Lead Theft - How To Take Care

Once lead was a key building component, nowadays though it is mostly used in vehicle batteries and power supplies. Approximately 50% of lead comes from primary production, the other half from re-cycling, but demand far exceeds supply.

As Nigel Clarke of MYI Ltd Chartered Loss Adjusters explains, the demand surplus comes from developing economies, such as India and China. This has caused a huge increase in lead prices from around U$1000 a tonne in April 2005, through a high in September 2007 of some U$4000, to a current price of about U$2800. Consequently, scrap prices have risen dramatically as well.

This increase in value, and the ease with which lead can be torn and folded, has created a wave of lead thefts from buildings, with churches and historic buildings being systematically stripped of lead sheet, flashings and rainwater goods. It doesn’t end there though, lead flashings from domestic and commercial properties are being targeted as well.

Replacing lead roofs and flashings is expensive, for not only is the lead costly, so is the specialist labour and access equipment needed. Often these thefts are not discovered until it rains heavily, so there is frequently extensive internal water damage to contend with as well.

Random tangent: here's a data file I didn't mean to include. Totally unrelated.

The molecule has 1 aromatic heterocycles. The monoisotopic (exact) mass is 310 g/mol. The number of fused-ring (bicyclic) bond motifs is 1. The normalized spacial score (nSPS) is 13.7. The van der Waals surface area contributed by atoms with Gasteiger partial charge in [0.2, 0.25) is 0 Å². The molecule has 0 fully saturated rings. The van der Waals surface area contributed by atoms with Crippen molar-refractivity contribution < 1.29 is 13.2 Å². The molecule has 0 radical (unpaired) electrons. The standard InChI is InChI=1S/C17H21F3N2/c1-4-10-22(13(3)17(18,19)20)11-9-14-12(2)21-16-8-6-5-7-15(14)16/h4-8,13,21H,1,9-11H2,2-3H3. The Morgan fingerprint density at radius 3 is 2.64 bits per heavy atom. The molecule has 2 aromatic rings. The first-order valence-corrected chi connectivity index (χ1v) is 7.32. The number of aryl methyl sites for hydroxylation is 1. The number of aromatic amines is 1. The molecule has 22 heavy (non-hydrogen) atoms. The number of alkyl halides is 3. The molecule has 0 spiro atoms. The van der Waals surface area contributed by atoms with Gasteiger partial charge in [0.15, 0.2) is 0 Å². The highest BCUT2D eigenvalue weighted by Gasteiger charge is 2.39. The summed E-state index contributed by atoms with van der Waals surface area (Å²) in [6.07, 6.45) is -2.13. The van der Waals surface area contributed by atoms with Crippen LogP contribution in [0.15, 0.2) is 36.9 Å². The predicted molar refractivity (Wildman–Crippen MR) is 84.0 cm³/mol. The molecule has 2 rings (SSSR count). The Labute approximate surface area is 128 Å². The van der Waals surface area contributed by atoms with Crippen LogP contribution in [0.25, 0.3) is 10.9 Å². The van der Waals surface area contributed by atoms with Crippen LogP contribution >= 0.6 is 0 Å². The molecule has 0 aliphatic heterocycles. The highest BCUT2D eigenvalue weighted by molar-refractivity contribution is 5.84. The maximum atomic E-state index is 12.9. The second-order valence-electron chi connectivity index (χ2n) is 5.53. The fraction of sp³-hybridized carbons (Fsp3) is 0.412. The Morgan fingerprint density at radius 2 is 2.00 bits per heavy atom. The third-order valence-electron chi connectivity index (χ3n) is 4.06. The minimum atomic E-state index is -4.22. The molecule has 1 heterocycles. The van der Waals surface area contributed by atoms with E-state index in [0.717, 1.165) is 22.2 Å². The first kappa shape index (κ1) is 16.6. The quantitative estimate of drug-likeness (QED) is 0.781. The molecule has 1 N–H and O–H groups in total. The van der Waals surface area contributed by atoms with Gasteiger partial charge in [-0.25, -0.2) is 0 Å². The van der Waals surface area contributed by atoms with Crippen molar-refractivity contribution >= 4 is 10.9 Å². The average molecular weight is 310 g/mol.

Whilst no building can be made totally secure, here are some simple measures that can be taken to reduce the risk of you being the victim of such an incident.

  • Increase vigilance and report suspicious activity to the Police
  • Restrict access when the building is unoccupied, keep gates/fences secure
  • Remove, or secure away from the building, anything that can be climbed on
  • Increase security lighting in dark areas
  • Train CCTV cameras on roof access points If you have scaffold around the building ensure it is alarmed
  • Never let ‘cold-call’ contractors work on your property
  • Consider applying ‘Anti-climb’ paint to railings and lower sections of pipes attached to the building, combine this with warning signs
  • Inspect your roof regularly

Beyond these relatively simple precautions, impressive claims are made for the use of Smartwater/ DNA Grease (with clear warning signs) as a deterrent. These products are invisible to the naked eye, but leave a DNA stain on the lead and perhaps more importantly on people handling it, linking criminals back to the specific buildings from where the lead was taken.

Undoubtedly, as with the theft of computers for their ‘chips’ in the 1990’s, the trend will reduce as supply catches up with demand and prices fall. Meanwhile a little preventative action will reduce the chance of you finding a torrent of rainwater through your property next time it rains.

(01 April 2008)


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